We're one step closer to getting this over with, so play nice.
You've been hearing about it for months now (really more than that), it's been on everybody's minds but we're not supposed to talk about it in public (apparently social media doesn't count as 'public' in some minds), and now you've done all you can do (you did vote, right?). Election Day has come and gone, and it remains to be seen how long it will take for the whole thing to play out, but the votes have been cast, and the predictions have been made.
Congratulations! The people you were rooting for seem to be ahead! You can now relax and take comfort in the knowledge that your opinion was shared by the people and/or the Electoral College. It's a time for celebration and thinking optimistically about the future. 2020's not over yet, but it seems fitting that it's ending with a major presidential election—the effects of this one will be making a lot of waves in the years to come. This has been quite a year, one that you will almost certainly be talking to your grandkids about.
This is one of the most polarizing times in history, and to say that people have been upset on both sides is an understatement. Whether you're riding the Elephant or the Donkey, there have been some very strong feelings being thrown around. But no matter how long it takes or whether or not the outcome is what you wanted, this is a time for moving forward.
If you never actually read All I Really Need to Know I Learned in Kindergarten, you can probably grab the concept pretty quickly. It talks about “The Golden Rule," the importance of snacks and naps—little things to keep in mind to help you through your day. Remember being a kid and learning about “sore losers”? Then getting your mind blown a little bit by learning that there is also such a thing as “sore winners”?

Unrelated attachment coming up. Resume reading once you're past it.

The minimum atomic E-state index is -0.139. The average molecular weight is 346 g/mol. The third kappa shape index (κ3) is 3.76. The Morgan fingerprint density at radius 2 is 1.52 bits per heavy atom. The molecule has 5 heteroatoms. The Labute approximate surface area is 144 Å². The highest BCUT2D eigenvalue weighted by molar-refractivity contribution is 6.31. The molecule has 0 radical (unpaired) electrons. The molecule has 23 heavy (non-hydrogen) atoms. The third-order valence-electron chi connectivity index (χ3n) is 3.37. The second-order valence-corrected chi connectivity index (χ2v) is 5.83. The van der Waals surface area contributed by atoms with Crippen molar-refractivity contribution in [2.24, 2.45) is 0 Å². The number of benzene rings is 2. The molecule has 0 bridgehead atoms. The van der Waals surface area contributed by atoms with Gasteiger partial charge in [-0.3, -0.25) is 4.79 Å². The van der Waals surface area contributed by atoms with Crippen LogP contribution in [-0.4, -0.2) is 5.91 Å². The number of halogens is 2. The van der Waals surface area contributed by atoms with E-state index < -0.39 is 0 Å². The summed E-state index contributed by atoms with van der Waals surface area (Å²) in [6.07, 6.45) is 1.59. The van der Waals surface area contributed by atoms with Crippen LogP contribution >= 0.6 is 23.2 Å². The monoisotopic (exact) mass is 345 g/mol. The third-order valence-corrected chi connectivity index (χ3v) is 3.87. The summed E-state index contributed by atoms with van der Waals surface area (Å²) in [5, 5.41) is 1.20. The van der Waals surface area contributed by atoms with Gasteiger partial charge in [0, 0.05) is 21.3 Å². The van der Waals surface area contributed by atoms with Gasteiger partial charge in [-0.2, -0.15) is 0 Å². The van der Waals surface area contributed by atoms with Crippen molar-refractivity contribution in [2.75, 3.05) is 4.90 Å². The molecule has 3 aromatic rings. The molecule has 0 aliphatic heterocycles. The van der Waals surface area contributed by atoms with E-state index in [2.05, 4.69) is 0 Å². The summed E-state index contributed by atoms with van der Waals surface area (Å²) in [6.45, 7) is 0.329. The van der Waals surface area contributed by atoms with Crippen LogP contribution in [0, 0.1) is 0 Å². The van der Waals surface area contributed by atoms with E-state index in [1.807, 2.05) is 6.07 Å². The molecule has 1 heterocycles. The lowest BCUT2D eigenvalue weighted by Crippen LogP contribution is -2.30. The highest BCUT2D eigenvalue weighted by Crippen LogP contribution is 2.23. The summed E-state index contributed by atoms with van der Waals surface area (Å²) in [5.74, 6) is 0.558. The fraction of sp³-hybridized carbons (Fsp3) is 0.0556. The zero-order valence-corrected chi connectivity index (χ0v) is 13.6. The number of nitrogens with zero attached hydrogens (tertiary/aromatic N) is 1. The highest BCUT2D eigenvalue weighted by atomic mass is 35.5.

Yeah, it's like that.
All of the issues and concerns aren't going to magically go away on November 4, just like life isn't going to do some sort of karmic 180-degree turn on January 1 of next year. But there is something that we all can do moving forward, and that thing is simply to move forward. It's often easier said than done, but it needs to be said because it's also easy to forget that we are all, in fact, in this together.
It's all well and good to talk about bipartisanship and “reaching across the aisle,” but unfortunately, election times tend to bring out the worst in us. All of that camaraderie and good intentions seem to be forgotten as people get obsessed with either pledging to one side of the two-party system or, at least, complaining about the two-party system itself. Are you tired of hearing all of the ruckus? Don't think there is anything you can do about it? There is! You can not add to it.
Courtesy of CNN
Your candidate has come out victorious—Congratulations! You must be feeling pretty good! Feel free to talk about it with anybody that it won't upset. If there isn't anybody in your circle who agrees with you, there are certainly internet forums that do. You keep on keepin' on with a smile on your face and a spring in your step. What you shouldn't do, is brag, gloat, or generally be a pain to others. Don't start arguments with others that you know didn't agree with you. Don't rub it in anyone's face that they didn't pick the winning team. Don't make people feel bad on purpose. That's a pretty good guideline for life in general, not just post-election society.
If you're reading this even though your candidate didn't win? That's disappointing. You must be feeling pretty let down. If you need to commiserate with others or even complain a little, feel free to do so—as long as it doesn't upset the company you're in. If there isn't anybody in your circle that agrees with you, there are certainly internet forums that do. Keep that chin up, stay positive, remember that although voting is very important, it's not the end-all-be-all of civic duty. You can get involved, even on a local community level, and make your voice heard, and support what is important to you. What you shouldn't do is whine, throw tantrums, or generally be a pain to others. Don't complain loudly to people who didn't ask you to. Don't start arguments or call people stupid for not thinking the way you do. Don't get one of those bumper stickers from the '90s that reads “Don't Blame Me, I Voted for ___.". Don't make people feel bad on purpose.
This election, let alone this year in general, has brought with it a lot of anxiety, and people are still trying to figure out how to deal with it. Again, it's not going to evaporate all of the sudden, and we're not going to be able to pretend that 2020 just didn't happen. But we can try to make the best of what we've got and keep in mind that others, even if they don't agree with us, are along for the ride too.
Anyway, here's a video of some otters juggling pebbles.
Courtesy of The Dodo via YouTube
How are you doing? Want to get a drink and talk about it? Let me know in the comments!